Uskwe’ etra is the Wyandotte word for headdress. The following quotes about the traditional Wyandotte headdress are excerpts from a letter written by Charles Aubrey Buser. Mr. Buser was asked about traditional Wyandotte Clothing. The full text can be found by clicking here.
“Wyandots and other Iroquoians used feathers from the wild turkey, with now and then a hawk or eagle feather.”
“Just as it was often possible to determine a tribe by the way a pot was hung over a fire, it was also possible to determine the tribe of a discarded piece of clothing. If you choose the traditional warrior headdress, use no more than one upright feather although the Wyandots sometimes had a similar, but trailing feather as well as a dozen or so small “nest” feathers. The Iroquoian headdress was called “GUS-TO-WEH”. The Mohawks used three upright feathers. The Onondagas used two. The Tuscaroras, Cayugas, Oneidas and Senecas used one. The Wyandots used one or two, usually with one upright and one trailing. The Mohawks used a cap with open sections. The Wyandots and others used a closed cap.”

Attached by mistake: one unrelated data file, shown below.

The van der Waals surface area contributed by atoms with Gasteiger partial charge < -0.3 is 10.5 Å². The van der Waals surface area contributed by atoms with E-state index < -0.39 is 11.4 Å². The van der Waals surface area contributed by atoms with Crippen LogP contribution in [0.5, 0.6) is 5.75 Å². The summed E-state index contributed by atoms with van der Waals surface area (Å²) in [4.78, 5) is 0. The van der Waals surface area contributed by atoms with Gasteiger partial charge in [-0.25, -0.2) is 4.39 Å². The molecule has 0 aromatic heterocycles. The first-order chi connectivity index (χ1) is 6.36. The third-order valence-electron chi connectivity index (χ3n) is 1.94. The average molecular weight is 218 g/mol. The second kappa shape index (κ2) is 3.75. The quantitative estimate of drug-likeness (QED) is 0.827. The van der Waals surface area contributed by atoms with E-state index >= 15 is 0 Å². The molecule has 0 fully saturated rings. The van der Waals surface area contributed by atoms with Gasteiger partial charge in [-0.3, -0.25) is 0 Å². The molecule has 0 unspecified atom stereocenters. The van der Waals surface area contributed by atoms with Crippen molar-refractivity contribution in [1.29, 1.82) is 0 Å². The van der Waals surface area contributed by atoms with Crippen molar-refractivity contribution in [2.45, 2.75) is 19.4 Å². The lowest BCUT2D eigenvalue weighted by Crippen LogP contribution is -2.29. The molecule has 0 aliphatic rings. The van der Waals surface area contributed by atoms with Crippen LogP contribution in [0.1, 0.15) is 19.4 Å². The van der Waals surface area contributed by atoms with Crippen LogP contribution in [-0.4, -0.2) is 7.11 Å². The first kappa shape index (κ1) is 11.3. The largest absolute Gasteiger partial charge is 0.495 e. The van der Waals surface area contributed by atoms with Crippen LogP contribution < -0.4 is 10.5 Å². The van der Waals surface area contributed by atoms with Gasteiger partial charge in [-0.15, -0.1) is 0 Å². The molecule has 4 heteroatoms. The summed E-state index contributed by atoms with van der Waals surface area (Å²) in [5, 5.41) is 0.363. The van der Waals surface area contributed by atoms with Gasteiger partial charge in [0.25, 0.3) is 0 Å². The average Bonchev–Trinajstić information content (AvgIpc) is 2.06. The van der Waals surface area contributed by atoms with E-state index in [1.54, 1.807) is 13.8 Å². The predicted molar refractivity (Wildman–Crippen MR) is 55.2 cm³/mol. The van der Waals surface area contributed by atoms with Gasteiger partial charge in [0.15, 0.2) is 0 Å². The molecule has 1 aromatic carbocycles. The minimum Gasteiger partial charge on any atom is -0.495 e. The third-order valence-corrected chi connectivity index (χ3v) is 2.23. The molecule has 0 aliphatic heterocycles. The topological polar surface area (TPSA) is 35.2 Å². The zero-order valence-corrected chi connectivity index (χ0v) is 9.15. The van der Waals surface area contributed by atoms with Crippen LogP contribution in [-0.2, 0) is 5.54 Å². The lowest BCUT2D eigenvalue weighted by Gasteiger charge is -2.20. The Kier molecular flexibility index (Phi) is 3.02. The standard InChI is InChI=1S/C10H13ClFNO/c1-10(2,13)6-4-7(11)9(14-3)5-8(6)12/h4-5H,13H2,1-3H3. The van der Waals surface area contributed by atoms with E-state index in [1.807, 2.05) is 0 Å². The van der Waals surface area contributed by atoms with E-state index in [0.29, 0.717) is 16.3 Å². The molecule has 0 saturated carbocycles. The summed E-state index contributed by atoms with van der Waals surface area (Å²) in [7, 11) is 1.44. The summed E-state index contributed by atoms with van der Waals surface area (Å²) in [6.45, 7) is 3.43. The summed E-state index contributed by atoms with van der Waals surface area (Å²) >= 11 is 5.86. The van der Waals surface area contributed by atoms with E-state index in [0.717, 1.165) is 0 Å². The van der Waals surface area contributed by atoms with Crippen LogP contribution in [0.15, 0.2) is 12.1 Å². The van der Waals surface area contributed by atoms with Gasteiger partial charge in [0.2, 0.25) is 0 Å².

On the left is Chief Billy Friend holding the headdress made for him. Tribal citizen Ronnie Burnside (middle) created this beautiful headdress and shared the meaning and symbolism of the traditional headdress. Tribal citizen and elder Ted Nesvold (right) beaded the Wyandotte Nation symbol centerpiece. Our Chief is of the Big Turtle Clan.